That last statistic was why Nancy Eigle-Miller started 1N5, a non-profit serving communities in Greater Cincinnati by increasing awareness and education about mental health in teens and adults. She lost her husband to suicide in 2008, and that took her by surprise. How could a man with a larger-than-life personality die that way?
She took two years to educate herself about mental illness and mental health, “and what was very clear to me is that mental illness starts very early.”
And these next two statistics are why her organization must be in area schools teaching the tools to students, teachers, administrators and parents. By the age of 14, 50% of mental illnesses surface, and that increases to 75% by the time they turn 24. But once a mental illness surfaces, Eigel-Miller said it can take eight to 10 years to get service.
”In my mind, there needed to be education in schools. That was the best place, and that’s where we started,” she said, first partnering with Children’s Hospital and then by 2015 starting education programs in schools.
They have been in Hamilton City Schools since 2018, and it costs the school district nothing due to the grant funding 1N5 receives, according to the school district. Since 2020, 1N5 has received around $65,000 from multiple Hamilton Community Foundation funds.
“We wouldn’t have the ability to do all that training without 1N5 bringing that to us,” said Alexandrea Sorrentino, Hamilton’s supervisor of mental health.
They first brought the CARE for Teachers program to Hamilton Schools in 2018. The following year, they brought more programming, and now the distinct uses the organization even more, especially coming out of the COVID-19 pandemic.
“There’s no way we could have navigated coming back from COVID as well as we did without them bringing in their expertise so that we didn’t have to do the research, find the programs and then make them happen,” Sorrentino said. “They had done the research and gave us a menu of programs, so then we could make it happen.”
Eigel-Miller said the world today “is not very conducive for good mental health for anyone, and I think the pandemic has caused major issues for kids because there was so much isolation. They lost about two years of developmental interactions that didn’t happen.”
“As humans, we need those interactions,” she said. “There are a lot of issues.”
There are shootings, political unrest, gender identity issues, and social media and technology, which are all issues for the youth, and Eigel-Miller said, “All of this is piling up that makes it very difficult for kids to be healthy.”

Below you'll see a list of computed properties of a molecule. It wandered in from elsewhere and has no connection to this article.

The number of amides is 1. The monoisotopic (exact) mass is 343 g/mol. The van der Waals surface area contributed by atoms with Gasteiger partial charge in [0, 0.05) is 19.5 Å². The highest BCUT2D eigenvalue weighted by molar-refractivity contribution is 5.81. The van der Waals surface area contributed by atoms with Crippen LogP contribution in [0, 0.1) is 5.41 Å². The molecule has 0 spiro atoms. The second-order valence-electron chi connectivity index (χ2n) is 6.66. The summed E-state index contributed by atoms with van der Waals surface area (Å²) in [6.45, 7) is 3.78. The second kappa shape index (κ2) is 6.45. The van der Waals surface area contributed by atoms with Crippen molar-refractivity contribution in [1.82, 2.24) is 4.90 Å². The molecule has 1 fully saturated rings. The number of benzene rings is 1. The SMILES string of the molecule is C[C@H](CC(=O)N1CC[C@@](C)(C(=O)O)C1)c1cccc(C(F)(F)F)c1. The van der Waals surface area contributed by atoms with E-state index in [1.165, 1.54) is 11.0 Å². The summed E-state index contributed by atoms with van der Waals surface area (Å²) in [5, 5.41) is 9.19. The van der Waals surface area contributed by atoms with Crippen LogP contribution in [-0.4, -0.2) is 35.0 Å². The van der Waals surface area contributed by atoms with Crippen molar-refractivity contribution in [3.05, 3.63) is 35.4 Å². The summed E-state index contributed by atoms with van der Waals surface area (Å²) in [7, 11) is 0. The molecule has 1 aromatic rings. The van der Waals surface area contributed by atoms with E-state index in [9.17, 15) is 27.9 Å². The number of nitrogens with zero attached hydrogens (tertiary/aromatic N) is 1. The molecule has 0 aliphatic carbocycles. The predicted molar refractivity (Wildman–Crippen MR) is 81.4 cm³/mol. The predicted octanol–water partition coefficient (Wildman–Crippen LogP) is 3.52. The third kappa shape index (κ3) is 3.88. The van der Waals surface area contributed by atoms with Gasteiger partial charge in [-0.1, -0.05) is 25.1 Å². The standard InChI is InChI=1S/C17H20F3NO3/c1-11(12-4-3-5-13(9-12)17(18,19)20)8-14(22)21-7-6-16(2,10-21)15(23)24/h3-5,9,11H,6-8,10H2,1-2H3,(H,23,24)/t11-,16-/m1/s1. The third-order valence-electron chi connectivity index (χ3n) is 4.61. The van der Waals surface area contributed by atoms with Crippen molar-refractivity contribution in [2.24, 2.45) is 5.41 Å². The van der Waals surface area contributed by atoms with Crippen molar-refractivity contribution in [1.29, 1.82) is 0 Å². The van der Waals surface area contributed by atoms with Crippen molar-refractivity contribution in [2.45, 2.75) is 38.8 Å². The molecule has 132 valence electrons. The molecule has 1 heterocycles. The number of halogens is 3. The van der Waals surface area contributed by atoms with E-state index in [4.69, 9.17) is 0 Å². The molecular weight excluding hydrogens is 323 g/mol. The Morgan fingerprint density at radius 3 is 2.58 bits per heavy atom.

Last year and this year, 1N5 has worked with Hamilton with its wellness initiatives for the staff, and have helped with the training of ‘Sources of Strength,’ a state-recommended mental health training and curriculum for youth and adults.
Sorrentino said the school district will continue to bring and teach the best practices that are evidence-based as the state legislature regularly adds unfunded requirements.
“They are able to come in and support us, and not just making sure we’re compliant but making sure we’re compliant with the very best programming for our kids,” she said. “They continue to help our staff with the best practices and evidence-based things as well because our staff is with our kids six, seven, sometimes even eight hours a day. We have to make sure they’re at their best so they can teach our kids the very best they can, so we’re not forgetting about them with adding a lot of that programming in.”
Though they’ve been in Hamilton for several years, 1N5 is also providing programming for Lakota and Ross schools, and they’re in conversations with other Butler County school districts. The goal, Eigel-Miller said, is to be in every school district in the tri-state area.
“We haven’t been doing the work that long, but there’s a huge need, especially now,” she said. “The stigma has come down since the pandemic, a lot more people are talking about it, but there’s a lot of issues in this space ― there are not enough practitioners, the time to get service is really long ― and for me, it’s how do you educate ahead of it? How do you prevent things from happening? So you teach people tools about how to stay healthy, you teach parents about what they’re looking for so get kids help earlier and it’s not as serious.”
And Sorrentino said the programming has been positively received among staff and students.
“Our students are advocating for more time and additional resources,” she said, “and we’re looking to partner with 1N5 to provide those things our students are asking for. That is a really positive thing because when kids can ask for what they need, and we can rise to meet what they’re asking for, that’s always a really powerful moment.”